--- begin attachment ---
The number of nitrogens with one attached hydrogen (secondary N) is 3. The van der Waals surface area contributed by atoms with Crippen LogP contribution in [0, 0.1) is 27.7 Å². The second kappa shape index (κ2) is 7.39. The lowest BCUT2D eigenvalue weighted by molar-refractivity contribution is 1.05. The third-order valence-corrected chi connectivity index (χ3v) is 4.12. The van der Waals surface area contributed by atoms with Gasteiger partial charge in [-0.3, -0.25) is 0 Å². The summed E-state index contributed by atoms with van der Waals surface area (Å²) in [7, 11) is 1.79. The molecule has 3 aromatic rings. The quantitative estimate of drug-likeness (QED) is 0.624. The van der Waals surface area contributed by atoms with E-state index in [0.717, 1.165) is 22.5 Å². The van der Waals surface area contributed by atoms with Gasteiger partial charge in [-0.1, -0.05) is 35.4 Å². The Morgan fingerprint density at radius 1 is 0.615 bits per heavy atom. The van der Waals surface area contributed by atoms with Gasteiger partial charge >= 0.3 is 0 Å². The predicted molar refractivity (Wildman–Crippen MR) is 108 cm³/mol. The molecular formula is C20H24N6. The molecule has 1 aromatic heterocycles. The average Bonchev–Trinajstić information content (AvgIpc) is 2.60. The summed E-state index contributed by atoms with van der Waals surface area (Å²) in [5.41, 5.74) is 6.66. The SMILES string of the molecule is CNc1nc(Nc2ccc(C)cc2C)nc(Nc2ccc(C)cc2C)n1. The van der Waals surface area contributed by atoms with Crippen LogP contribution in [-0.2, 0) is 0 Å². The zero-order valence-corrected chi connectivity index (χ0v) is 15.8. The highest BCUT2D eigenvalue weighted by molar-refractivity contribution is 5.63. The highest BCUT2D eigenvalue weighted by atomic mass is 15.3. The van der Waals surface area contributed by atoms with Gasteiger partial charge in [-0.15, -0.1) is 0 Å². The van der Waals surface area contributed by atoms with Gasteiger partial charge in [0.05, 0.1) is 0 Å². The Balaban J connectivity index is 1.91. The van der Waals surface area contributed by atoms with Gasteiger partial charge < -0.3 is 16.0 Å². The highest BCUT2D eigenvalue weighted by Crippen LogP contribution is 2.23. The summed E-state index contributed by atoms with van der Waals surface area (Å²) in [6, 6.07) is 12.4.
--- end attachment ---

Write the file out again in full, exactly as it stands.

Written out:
The number of nitrogens with one attached hydrogen (secondary N) is 3. The van der Waals surface area contributed by atoms with Crippen LogP contribution in [0, 0.1) is 27.7 Å². The second kappa shape index (κ2) is 7.39. The lowest BCUT2D eigenvalue weighted by molar-refractivity contribution is 1.05. The third-order valence-corrected chi connectivity index (χ3v) is 4.12. The van der Waals surface area contributed by atoms with Gasteiger partial charge in [-0.3, -0.25) is 0 Å². The summed E-state index contributed by atoms with van der Waals surface area (Å²) in [7, 11) is 1.79. The molecule has 3 aromatic rings. The quantitative estimate of drug-likeness (QED) is 0.624. The van der Waals surface area contributed by atoms with E-state index in [0.717, 1.165) is 22.5 Å². The van der Waals surface area contributed by atoms with Gasteiger partial charge in [-0.1, -0.05) is 35.4 Å². The Morgan fingerprint density at radius 1 is 0.615 bits per heavy atom. The van der Waals surface area contributed by atoms with Gasteiger partial charge >= 0.3 is 0 Å². The predicted molar refractivity (Wildman–Crippen MR) is 108 cm³/mol. The molecular formula is C20H24N6. The molecule has 1 aromatic heterocycles. The average Bonchev–Trinajstić information content (AvgIpc) is 2.60. The summed E-state index contributed by atoms with van der Waals surface area (Å²) in [5.41, 5.74) is 6.66. The SMILES string of the molecule is CNc1nc(Nc2ccc(C)cc2C)nc(Nc2ccc(C)cc2C)n1. The van der Waals surface area contributed by atoms with Crippen LogP contribution in [-0.2, 0) is 0 Å². The zero-order valence-corrected chi connectivity index (χ0v) is 15.8. The highest BCUT2D eigenvalue weighted by molar-refractivity contribution is 5.63. The highest BCUT2D eigenvalue weighted by atomic mass is 15.3. The van der Waals surface area contributed by atoms with Gasteiger partial charge in [-0.15, -0.1) is 0 Å². The van der Waals surface area contributed by atoms with Gasteiger partial charge in [0.05, 0.1) is 0 Å². The Balaban J connectivity index is 1.91. The van der Waals surface area contributed by atoms with Gasteiger partial charge < -0.3 is 16.0 Å². The highest BCUT2D eigenvalue weighted by Crippen LogP contribution is 2.23. The summed E-state index contributed by atoms with van der Waals surface area (Å²) in [6, 6.07) is 12.4.